The complete guide to charming Russian archives for church records

So many church records are posted online but those searching for Russian birth, marriage and death records always don’t get lucky to find them online.

Millions of birth, marriage and death records are sitting in Russian regional archives that could bring about happy dances but too many people are afraid to contact Russian archives.

Obtaining records from Russian archives isn’t as painful as learning the Waltz but the right steps are needed to get the records.

The most important step is to know the full name, village/town/city of birth, birth year and religion of the relatives or ancestors. It is very helpful to know the parents’ names, if possible.

Those who had relatives and ancestors who came to the USA and don’t know this information should read and follow through this post first.

Having all possible identifying information confirmed is the most important step. Once all the information is collected, getting the prized records is simple as following these steps:

  1. Determine the region where the ancestor lived in Russia. Search Wikipedia for the location. If there are several locations throughout Russia, check Google Maps to confirm the correct region.
  2. A very thorough list of the archives can be found in ENGLISH here. Try steps 3 and 4 if the link doesn’t include the needed archives.
  3. Once the region is known, write the region state archives into free Google Translate, for example Kursk State Archives. Copy the Russian text from Google Translate and then paste the text to search on Google.
  4. If Russian is unknown, make sure your browser has a translator app. Here’s an app from Google. Chrome users can download the application for their browser here. The text results of a search and webpage text also can be copied and pasted into Google Translate.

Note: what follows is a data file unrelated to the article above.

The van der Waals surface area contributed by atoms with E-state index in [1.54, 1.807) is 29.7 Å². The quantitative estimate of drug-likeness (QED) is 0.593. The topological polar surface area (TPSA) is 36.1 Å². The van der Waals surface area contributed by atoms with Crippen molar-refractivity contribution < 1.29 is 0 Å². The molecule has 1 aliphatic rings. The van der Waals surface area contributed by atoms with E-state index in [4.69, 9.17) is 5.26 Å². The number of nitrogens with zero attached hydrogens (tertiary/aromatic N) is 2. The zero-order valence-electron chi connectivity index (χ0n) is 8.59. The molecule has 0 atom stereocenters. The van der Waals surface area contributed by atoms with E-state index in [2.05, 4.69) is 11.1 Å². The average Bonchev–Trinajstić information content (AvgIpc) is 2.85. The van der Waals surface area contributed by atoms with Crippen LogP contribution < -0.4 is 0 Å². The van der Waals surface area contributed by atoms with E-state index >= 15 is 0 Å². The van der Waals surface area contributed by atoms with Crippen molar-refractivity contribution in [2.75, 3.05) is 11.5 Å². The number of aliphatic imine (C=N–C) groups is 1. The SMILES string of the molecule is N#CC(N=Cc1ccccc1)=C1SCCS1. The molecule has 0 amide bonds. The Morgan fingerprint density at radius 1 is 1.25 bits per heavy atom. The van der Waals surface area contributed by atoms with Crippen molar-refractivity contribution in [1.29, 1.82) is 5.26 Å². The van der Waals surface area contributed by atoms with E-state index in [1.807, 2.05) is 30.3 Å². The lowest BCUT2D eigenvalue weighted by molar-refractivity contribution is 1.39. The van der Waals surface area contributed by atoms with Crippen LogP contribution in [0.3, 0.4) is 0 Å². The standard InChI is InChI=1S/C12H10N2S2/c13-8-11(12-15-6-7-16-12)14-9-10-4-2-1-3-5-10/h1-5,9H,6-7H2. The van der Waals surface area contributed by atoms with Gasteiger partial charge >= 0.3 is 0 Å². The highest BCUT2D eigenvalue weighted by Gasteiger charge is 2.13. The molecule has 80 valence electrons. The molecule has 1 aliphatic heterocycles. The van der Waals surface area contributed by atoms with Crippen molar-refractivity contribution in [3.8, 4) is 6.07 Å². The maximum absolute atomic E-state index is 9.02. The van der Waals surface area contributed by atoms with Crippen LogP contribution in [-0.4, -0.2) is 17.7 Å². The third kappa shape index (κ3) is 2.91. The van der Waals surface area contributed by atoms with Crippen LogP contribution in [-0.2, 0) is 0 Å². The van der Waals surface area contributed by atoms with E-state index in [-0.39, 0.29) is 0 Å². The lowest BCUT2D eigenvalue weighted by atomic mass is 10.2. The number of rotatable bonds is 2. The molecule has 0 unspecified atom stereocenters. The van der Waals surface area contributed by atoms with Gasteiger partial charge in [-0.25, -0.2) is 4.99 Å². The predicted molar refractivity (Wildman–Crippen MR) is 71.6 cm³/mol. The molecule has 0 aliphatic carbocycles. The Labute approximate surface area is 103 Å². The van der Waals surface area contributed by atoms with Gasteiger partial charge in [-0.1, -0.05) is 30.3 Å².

5. Once the e-mail address is found for the archives, write the e-mail message into Google translate in simple English. Here is example message: Good morning! I am researching my great-grandfather Nikolai Ivanov. He was born in village Ivanovskoye in 1897. His family was Russian Orthodox. Would it be possible to search for his birth record? What would be the charge and how can payment be sent for the search? Your help would be greatly appreciated. Sincerely, Your name
  6. The subject line of the e-mail message should not be anything similar to “request from USA”. It would best to use something similar to”birth record inquiry- surname” in Russian.
  7. A quick response from the archive could be sent to state that the request was received or it could take weeks to receive an answer.
  8. It is highly recommended to check regularly the spam/junk mailbox for messages from Russian archives. Due to the messages being written in a foreign language, those messages have a higher chance landing there.
  9. If the response is sent as text in an e-mail message, copy and paste the text into Google Translate. If the archive sends an attached letter in the format of  .doc, .docx, .odf, .pdf, rtf or .txt, the file can be uploaded here for translation into English.
  10. Estimates for research fees will be quoted in the Russian dollar- ruble. Visit this website for converting rubles into your currency.
  11. Bills to Russian archives can be paid through Western Union, which allows money transfers to Russian bank accounts or Russian Western Union stores.